No . . . it's actually a snack bar. An ice cream maker built it from wood next to his store in Taunton, Massachusetts in 1933, where it became one of the first fast-food drive-in restaurants in the United States.
In 1977, local dairy products company H.P. Hood and Sons bought the 40 foot structure and donated it to the Museum. Tradition continues, as ice cream and snacks are still sold there during the summer. Definitely worth a stop for the delicious ice cream.
In case you're an architecture buff, the iconic milk bottle is an example of what's officially called (this is not a joke) "Coney Island style."
More to See & Do near the Children's Museum
- South Boston Waterfront - Explore this trendy neighborhood where the museum is located
- Boston Tea Party Ships & Museum - Located at 306 Congress Street (halfway across the bridge next to the museum), this hands-on multimedia museum features costumed re-enactors and gives you an immersive experience in the exciting events leading up to the Colonists dumping British tea into Boston Harbor and starting the American Revolution. More information & tickets for the Boston Tea Party Ships & Museum
- Leader Bank Pavilion - Waterfront venue for some of Boston's top summer concerts - schedule and ticket info
- Fort Point Open Studios - Great chance to see art by top Boston artists in their own studios
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Where to Stay near Boston Children's Museum
These hotels are not only close to the museum, but also offer other great perks: Boston Harbor views (the Seaport), spacious suites with 12' ceilings and brick walls in a 1900 post-and-beam building (Residence Inn), and a fabulous 4-season roof deck and bar (the Envoy).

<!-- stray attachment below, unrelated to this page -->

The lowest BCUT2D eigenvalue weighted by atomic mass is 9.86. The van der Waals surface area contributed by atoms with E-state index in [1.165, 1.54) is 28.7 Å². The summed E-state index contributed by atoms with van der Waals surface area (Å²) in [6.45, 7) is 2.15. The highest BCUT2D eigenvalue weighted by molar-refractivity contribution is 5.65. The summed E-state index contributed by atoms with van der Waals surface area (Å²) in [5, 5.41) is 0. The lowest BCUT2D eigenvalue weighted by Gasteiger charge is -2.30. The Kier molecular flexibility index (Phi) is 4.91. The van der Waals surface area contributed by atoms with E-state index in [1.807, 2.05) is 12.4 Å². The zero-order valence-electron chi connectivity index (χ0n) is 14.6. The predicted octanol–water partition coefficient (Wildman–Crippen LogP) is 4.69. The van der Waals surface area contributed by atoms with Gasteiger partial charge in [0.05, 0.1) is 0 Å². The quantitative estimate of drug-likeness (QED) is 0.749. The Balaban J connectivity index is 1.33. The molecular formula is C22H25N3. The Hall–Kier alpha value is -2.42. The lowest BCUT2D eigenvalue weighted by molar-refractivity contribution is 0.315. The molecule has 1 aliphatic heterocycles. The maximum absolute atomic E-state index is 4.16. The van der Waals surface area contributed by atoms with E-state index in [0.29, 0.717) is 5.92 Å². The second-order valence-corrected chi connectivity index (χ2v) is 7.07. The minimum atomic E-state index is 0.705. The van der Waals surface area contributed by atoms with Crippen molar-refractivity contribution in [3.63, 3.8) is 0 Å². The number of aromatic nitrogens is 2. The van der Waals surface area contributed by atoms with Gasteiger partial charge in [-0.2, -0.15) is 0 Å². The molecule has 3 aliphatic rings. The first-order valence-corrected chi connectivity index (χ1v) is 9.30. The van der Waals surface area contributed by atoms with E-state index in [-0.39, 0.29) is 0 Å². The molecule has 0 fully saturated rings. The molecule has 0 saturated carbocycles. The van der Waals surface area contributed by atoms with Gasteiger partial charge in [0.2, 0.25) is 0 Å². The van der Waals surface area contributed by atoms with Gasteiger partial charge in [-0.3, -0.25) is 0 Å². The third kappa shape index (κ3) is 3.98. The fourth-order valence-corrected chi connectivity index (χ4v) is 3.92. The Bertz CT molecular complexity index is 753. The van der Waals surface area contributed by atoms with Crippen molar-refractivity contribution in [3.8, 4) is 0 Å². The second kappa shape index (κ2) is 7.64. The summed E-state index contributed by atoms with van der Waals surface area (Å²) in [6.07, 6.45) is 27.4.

Check reviews and make reservations
Where to Eat near the Children's Museum
Bring your own food and eat in the museum's lunchroom - or in warm weather, get lunch or ice cream at the Hood Milk Bottle next to the museum. An Au Bon Pain offering baked goods, soups, sandwiches, and other casual fare is near the lunchroom on the first floor.
You'll also find plenty of other great choices nearby:
- Flour (12 Farnsworth Street, 1 block from the museum) - Hot and cold modern Italian dishes by famed chef Mario Batali
- Pastoral Pizza (345 Congress Street) - Freshly made pizza and pasta in a casual setting
- Babbo Pizzeria (11 Fan Pier) - Hot and cold modern Italian dishes by famed chef Mario Batali
- The Barking Crab (88 Sleeper Street) - Casual seafood in an open-air tent overlooking Fort Point Channel - More about the Barking Crab
Boston Children's Museum Essentials
Location: 308 Congress Street, South Boston Waterfront; it is also accessible if you walk along Harborwalk, Boston's public access path along the waterfront
Admission, Discounts, Free Admission to ICA Boston: $16 adults and kids (1-15 years) and free for infants under 12 months; $1 on Fridays from 5pm - 9pm; half price if you enter during the last hour the museum is open (except for Friday nights); free for Active Duty Military personnel (valid Active Military ID or Dependent ID required). Free anytime with a GoBoston discount card.
Park: Nearby parking lots and garages in this area typically offer reasonable rates (around $15-$18) on weekends and after 5 on weekdays, and much pricier rates (one hour or more can run $35-$45) when you enter before 5pm on weekdays. A few will give a small discount for museum patrons on weekends if you get your parking stub validated at the Children's Museum Information Desk. Very little street-side parking is available in this area. Take the T (Boston's subway) if possible!
Get There by T: Red Line/South Station - about a 5-minute walk for adults - more like 8-10 minutes with children
Boston Insider's Tips about Best Ages - Children between about 3 and 9 will get the most out of the Children's Museum. A 10 or even 11 year old can also have fun, especially if a younger sibling is along. Without a younger companion, most kids 10 and up will prefer the New England Aquarium, Harvard's Natural History Museum and MIT Museum in Cambridge, and Boston's Museum of Science. Kids of all ages will be fascinated by the nearby Boston Fire Museum (344 Congress Street).
For more information: 617-426-6500; website